Boris Johnson had barely begun speaking when the Opposition benches began bobbing up and down, shrieking and squawking like an aviary of demented cockatoos.
‘Will he give way? Will he give way? Will he give way?’
The Prime Minister was presenting his Internal Market Bill and for a moment it was as though we were back to 2019.
With Sir Keir Starmer forced into emergency isolation, it was left to ‘hell yeah’ Ed Miliband to make the Opposition’s case. Bet a few fist bumps were exchanged in Downing Street when that news broke
Each of the old gang were there: Hilary Benn (Lab, Leeds C) Joanna Cherry (SNP, Edinburgh SW), Lib Dem leader Sir Ed Davey, all desperately trying to intervene, their mouths wobbling, eyes popping, veins throbbing.
Good old Brexit. Nothing like it to send the House quite so doolally.
Tensions around the chamber were tight as catgut. Northern Ireland Secretary Brandon Lewis’s admission last week that the Bill, which proposes changes to the Withdrawal Agreement, would break international law was causing disruptions on all sides. Some of the Government’s top legal brains had already fled for the hills.
Boris laid out his stall calmly. The Bill, he said, should be supported by anyone who cared about ‘the sovereignty and integrity of our United Kingdom’. Without the Bill, we could end up with a situation where the EU refused to list any of our agricultural products for sale anywhere in the EU.
The Government benches gurgled with indignation. ‘Shocking!’ they cried. Arch Eurosceptic Sir Bill Cash (Con, Stone) making his first appearance since lockdown, curled his upper lip archly. You’d have thought someone had just slid a pot of ammonia under the old boy’s hooter.
The EU, Boris said, was threatening to ‘carve tariff borders across our own country and to divide our own land’. No Parliament could accept such an imposition as part of the Withdrawal Agreement.
‘You signed it!’ screamed eternal loudmouth Chris Bryant (Lab, Rhondda).
The PM had not been scheduled to open the debate. That task was originally awarded to Business Secretary Alok Sharma.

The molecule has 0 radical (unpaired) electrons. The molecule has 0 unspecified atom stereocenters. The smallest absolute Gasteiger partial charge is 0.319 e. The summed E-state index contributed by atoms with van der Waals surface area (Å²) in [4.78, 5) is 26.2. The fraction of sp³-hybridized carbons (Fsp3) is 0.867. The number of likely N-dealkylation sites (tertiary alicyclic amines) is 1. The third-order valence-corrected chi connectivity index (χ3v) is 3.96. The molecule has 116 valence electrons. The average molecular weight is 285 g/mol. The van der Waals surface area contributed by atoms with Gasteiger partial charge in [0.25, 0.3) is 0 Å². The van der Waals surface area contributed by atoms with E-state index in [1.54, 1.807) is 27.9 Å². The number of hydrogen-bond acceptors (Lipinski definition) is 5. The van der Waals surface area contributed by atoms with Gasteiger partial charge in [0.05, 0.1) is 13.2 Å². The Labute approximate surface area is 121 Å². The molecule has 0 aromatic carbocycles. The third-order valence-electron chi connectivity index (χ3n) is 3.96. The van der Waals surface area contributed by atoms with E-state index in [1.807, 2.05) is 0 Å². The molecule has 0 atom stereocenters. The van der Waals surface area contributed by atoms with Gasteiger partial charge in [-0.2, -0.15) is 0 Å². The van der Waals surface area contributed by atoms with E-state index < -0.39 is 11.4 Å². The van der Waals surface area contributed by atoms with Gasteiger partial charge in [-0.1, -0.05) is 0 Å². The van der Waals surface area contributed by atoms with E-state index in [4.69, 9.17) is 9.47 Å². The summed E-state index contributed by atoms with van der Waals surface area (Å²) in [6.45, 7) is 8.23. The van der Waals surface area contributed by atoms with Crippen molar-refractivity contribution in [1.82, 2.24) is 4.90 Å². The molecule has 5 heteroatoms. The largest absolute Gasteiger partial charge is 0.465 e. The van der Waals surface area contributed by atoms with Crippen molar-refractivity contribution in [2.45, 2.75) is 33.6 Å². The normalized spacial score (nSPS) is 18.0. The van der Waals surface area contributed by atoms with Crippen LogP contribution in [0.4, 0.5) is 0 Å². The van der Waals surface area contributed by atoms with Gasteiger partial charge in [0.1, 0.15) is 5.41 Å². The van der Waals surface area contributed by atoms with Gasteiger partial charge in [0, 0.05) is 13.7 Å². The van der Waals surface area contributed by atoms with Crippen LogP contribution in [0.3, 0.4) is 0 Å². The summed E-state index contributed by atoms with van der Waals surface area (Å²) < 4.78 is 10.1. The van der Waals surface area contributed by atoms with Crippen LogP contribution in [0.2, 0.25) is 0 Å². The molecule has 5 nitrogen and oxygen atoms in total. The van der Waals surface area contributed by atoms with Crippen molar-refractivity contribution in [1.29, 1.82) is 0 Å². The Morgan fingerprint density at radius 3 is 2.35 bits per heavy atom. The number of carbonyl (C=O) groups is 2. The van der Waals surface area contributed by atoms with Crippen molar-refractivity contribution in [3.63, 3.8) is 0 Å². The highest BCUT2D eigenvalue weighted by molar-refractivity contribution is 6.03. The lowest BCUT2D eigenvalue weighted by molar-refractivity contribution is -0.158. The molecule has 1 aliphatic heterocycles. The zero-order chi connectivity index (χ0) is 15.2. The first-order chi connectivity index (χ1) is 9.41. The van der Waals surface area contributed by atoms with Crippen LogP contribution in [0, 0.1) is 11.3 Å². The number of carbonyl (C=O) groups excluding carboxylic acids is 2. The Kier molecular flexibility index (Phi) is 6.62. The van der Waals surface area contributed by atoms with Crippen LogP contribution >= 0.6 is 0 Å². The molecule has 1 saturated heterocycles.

With the whiff of rebellion in the air, Boris probably felt it would look better if he presented the Bill himself.
With Sir Keir Starmer forced into emergency isolation, it was left to ‘hell yeah’ Ed Miliband to make the Opposition’s case.
Bet a few fist bumps were exchanged in Downing Street when that news broke.
Ed had been bursting for his chance, rocking back and forth excitedly and pumping his legs as he waited his turn. He was keener than a college leaver at his first job interview.
The Bill was not an argument of Leave versus Remain but ‘an argument about right versus wrong’, said Ed. Britain’s reputation for rule-making and not rule-breaking was one reason ‘we are so respected around the world’.
To give the former Labour leader his due, he was better than I thought he’d be, but he still debates the same way he goes at a bacon sandwich: awkwardly, without delicacy or guile.
Boris simply stared down at his lap shaking his head. On and on Ed honked, his quivering lips giving the despatch box a liberal soaking as he belted out lachrymose statements about Britain’s proud place in the world. ‘Magna carta… mother of all parliaments… rule of law’
He lacks the authority that comes naturally to orators, causing him to keep repeating phrases until he’s sure everyone has heard them.
He spent most of his speech speaking directly at the PM.
‘For a man who said he wants to get Brexit done this gets Brexit undone!’ he yelled. In a rather hokey piece of grandstanding, he goaded Boris to intervene and challenge him. Boris simply stared down at his lap shaking his head.
On and on Ed honked, his quivering lips giving the despatch box a liberal soaking as he belted out lachrymose statements about Britain’s proud place in the world. ‘Magna carta… mother of all parliaments… rule of law.’
The Bill, he said, was an admission that the Withdrawal Agreement on which Boris based his election victory wasn’t properly thought out. ‘What incompenten-th!’ he bellowed. What poor governan-th!’
Ed sat down, eyes darting left to right, pining for approval. Rachel Reeves, Labour’s Cabinet Office spokesman, perched to his left, offered a thin smile. The dreaded Cherry clucked her approval from the SNP’s corner.
When Deputy Speaker Dame Eleanor Laing gently informed the House that some 101 members had all requested to speak, Boris took that as a cue to quietly make his exit. The House was in for a long old evening.